Hello Molly is one of the newest online fashion stores to pop up in recent years.
There are more than a few bloggers out there who have fallen for the bright colors and trendy clothes sold by Hello Molly. It’s known for its bold prints and flattering cuts.
However, what is the story behind and is Hello Molly fast fashion brand?
Where do they get their clothes from? And can you trust them to be ethical?
Keep reading to find out more about Hello Molly’s business practices.
Is Hello Molly a Chinese company?
Hello Molly is a women’s clothing and accessories retailer with headquarters in Sydney, Australia. The company was founded in by Ena Hadziselimovic — who wanted to create a brand that represented their own personal style.
Hello Molly sells its products online through its website. It also has an outlet store in Sydney.
Hello Molly has since grown to include offices in Los Angeles and Beijing.
Where do Hello Molly get their clothes from?
Hello Molly has been around since 2012.
Unfortunately, they’re not transparent about where their clothes are made. They don’t disclose the location of their factories (if any). Nor do they tell us who makes their products or what materials are used to make them.
The lack of transparency around where the brand manufactures its products is disappointing but not surprising given that this is common among companies in Australia’s fashion industry.
Is it ethical?
Hello Molly prides itself on offering affordable clothing to women who want to look fashionable without breaking the bank. However, there are many concerns about the ethics of the company’s business practices.
The majority of australian brands, including hello molly, are manufactured in Bangladesh and do not follow ethical standards.
Hello Molly does follow some good practices such as providing flexible shipping options and donating a portion of all sales to charity (they donate 1% of sales to The Nature Conservancy). There is also no evidence that they have ever used animal products.
The company has a history of being accused of stealing designs and copying other brands, but Hello Molly has never been found guilty of these charges.
Hello Molly does not currently publish a sustainability commitment on its website, which means there is no information about how it ensures its products are made ethically and sustainably.
There is also no evidence to suggest that the company follows any ethical practices at all.
Hello Molly does have a Code of Conduct for Employees and Vendors that states: “All employees and vendors must act in accordance with state and federal laws and regulations as well as our policies and procedures.”
However, there is no information about what these laws and regulations are or what the policies and procedures are.
There is no mention of Hello Molly’s commitment to racial equity on its website either. This seems like an ethical principle, but again there is no information on how this will be achieved or how it will be measured or enforced if it is violated.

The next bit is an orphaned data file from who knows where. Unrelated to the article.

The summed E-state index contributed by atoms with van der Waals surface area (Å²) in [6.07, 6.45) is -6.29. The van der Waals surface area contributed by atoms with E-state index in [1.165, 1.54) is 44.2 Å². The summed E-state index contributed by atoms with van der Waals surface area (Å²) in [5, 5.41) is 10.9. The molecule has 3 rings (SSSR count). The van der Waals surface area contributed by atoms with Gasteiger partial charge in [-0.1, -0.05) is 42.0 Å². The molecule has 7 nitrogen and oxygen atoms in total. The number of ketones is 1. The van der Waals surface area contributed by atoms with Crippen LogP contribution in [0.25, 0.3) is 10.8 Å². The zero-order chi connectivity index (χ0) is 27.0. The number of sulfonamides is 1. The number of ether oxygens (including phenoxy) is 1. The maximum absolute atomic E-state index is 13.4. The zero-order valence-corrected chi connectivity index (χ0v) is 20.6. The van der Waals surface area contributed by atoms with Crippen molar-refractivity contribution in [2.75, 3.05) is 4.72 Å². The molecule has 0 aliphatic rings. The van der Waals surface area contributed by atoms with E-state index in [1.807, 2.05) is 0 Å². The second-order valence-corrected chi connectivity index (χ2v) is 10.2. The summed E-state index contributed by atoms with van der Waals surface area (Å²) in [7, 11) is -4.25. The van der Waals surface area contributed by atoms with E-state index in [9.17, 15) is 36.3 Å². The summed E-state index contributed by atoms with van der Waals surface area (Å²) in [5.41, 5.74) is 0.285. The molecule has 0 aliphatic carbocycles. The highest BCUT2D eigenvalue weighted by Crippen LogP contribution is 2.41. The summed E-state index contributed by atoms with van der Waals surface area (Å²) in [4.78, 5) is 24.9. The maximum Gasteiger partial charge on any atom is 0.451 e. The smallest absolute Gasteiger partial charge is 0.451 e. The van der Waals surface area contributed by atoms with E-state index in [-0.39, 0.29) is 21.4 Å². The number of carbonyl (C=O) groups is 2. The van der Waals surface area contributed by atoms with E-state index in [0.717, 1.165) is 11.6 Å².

Is Hello Molly sustainable?
Sixty percent of Australian major fashion brands are in manufacturing secrecy, according to research from Transparency Market Research (TMR).
This means that the brands do not disclose their manufacturing locations, which makes it difficult for consumers to know how their products are made or where they come from.
It’s estimated that sixty percent of garments sold globally are produced in China and India, but many fashion brands don’t disclose this information to consumers because it could hurt sales or tarnish their image if they were associated with sweatshops or dangerous working conditions.
Does Hello Molly do anything to help the environment?
Hello Molly, has been criticised for its lack of transparency regarding its environmental practices.
The brand donates to charitable organizations, but no statement regarding sustainability or fair labor practices can be found on its website.
Can I find eco-friendly products at Hello Molly?
Hello Molly claims to use eco-friendly materials, but we don’t see any proof that they are using recycled nylon, recycled polyester or organically grown cotton.
According to some sources, some of their materials may come from asian countries, so there may be some carbon emissions during shipping.
A fast fashion brand doesn’t seek to uphold a particular standard of quality within its clothing, it simply seeks to be affordable and deliver the latest trends in a quick fashion turnaround.
Hello Molly is doing the same. Creating a pretty picture of what fashion could be, while maintaining the secrecy about its manufacturing and supply chain. However, we hope it switches over to better practices and that other brands will start taking notice of them.